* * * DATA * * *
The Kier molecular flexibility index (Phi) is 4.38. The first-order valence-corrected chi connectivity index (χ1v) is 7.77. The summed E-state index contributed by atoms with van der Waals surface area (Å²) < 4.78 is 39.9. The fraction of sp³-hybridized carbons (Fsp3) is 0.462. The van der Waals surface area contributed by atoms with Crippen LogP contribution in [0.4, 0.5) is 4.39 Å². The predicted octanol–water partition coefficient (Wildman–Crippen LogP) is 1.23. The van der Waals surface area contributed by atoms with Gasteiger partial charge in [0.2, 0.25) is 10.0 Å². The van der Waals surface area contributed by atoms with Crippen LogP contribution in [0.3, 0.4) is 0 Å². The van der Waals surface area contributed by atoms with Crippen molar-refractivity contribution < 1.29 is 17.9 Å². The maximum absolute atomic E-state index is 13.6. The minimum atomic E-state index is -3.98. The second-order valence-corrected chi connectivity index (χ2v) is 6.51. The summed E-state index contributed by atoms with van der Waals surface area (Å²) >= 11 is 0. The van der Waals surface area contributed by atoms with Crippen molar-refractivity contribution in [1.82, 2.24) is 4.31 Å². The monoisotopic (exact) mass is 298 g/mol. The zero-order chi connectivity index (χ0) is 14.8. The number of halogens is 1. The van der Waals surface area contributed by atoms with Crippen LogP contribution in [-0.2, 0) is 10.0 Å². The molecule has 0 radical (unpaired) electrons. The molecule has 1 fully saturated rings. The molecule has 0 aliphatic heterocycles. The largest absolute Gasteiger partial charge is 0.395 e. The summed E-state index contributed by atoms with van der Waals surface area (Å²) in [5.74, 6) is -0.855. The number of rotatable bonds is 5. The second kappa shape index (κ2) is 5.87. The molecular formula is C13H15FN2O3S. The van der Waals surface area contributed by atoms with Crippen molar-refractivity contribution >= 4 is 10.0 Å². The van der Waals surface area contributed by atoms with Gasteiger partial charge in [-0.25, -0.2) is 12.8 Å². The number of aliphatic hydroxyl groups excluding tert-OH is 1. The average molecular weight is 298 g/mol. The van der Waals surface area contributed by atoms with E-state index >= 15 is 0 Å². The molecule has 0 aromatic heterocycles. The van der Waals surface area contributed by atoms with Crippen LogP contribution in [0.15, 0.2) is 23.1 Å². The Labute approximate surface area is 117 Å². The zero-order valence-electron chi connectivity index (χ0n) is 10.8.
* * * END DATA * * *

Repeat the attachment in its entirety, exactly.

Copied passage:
The Kier molecular flexibility index (Phi) is 4.38. The first-order valence-corrected chi connectivity index (χ1v) is 7.77. The summed E-state index contributed by atoms with van der Waals surface area (Å²) < 4.78 is 39.9. The fraction of sp³-hybridized carbons (Fsp3) is 0.462. The van der Waals surface area contributed by atoms with Crippen LogP contribution in [0.4, 0.5) is 4.39 Å². The predicted octanol–water partition coefficient (Wildman–Crippen LogP) is 1.23. The van der Waals surface area contributed by atoms with Gasteiger partial charge in [0.2, 0.25) is 10.0 Å². The van der Waals surface area contributed by atoms with Crippen LogP contribution in [0.3, 0.4) is 0 Å². The van der Waals surface area contributed by atoms with Crippen molar-refractivity contribution < 1.29 is 17.9 Å². The maximum absolute atomic E-state index is 13.6. The minimum atomic E-state index is -3.98. The second-order valence-corrected chi connectivity index (χ2v) is 6.51. The summed E-state index contributed by atoms with van der Waals surface area (Å²) >= 11 is 0. The van der Waals surface area contributed by atoms with Crippen molar-refractivity contribution in [1.82, 2.24) is 4.31 Å². The monoisotopic (exact) mass is 298 g/mol. The zero-order chi connectivity index (χ0) is 14.8. The number of halogens is 1. The van der Waals surface area contributed by atoms with Crippen LogP contribution in [-0.2, 0) is 10.0 Å². The molecule has 0 radical (unpaired) electrons. The molecule has 1 fully saturated rings. The molecule has 0 aliphatic heterocycles. The largest absolute Gasteiger partial charge is 0.395 e. The summed E-state index contributed by atoms with van der Waals surface area (Å²) in [5.74, 6) is -0.855. The number of rotatable bonds is 5. The second kappa shape index (κ2) is 5.87. The molecular formula is C13H15FN2O3S. The van der Waals surface area contributed by atoms with Crippen molar-refractivity contribution >= 4 is 10.0 Å². The van der Waals surface area contributed by atoms with Gasteiger partial charge in [-0.25, -0.2) is 12.8 Å². The number of aliphatic hydroxyl groups excluding tert-OH is 1. The average molecular weight is 298 g/mol. The van der Waals surface area contributed by atoms with E-state index >= 15 is 0 Å². The molecule has 0 aromatic heterocycles. The van der Waals surface area contributed by atoms with Crippen LogP contribution in [0.15, 0.2) is 23.1 Å². The Labute approximate surface area is 117 Å². The zero-order valence-electron chi connectivity index (χ0n) is 10.8.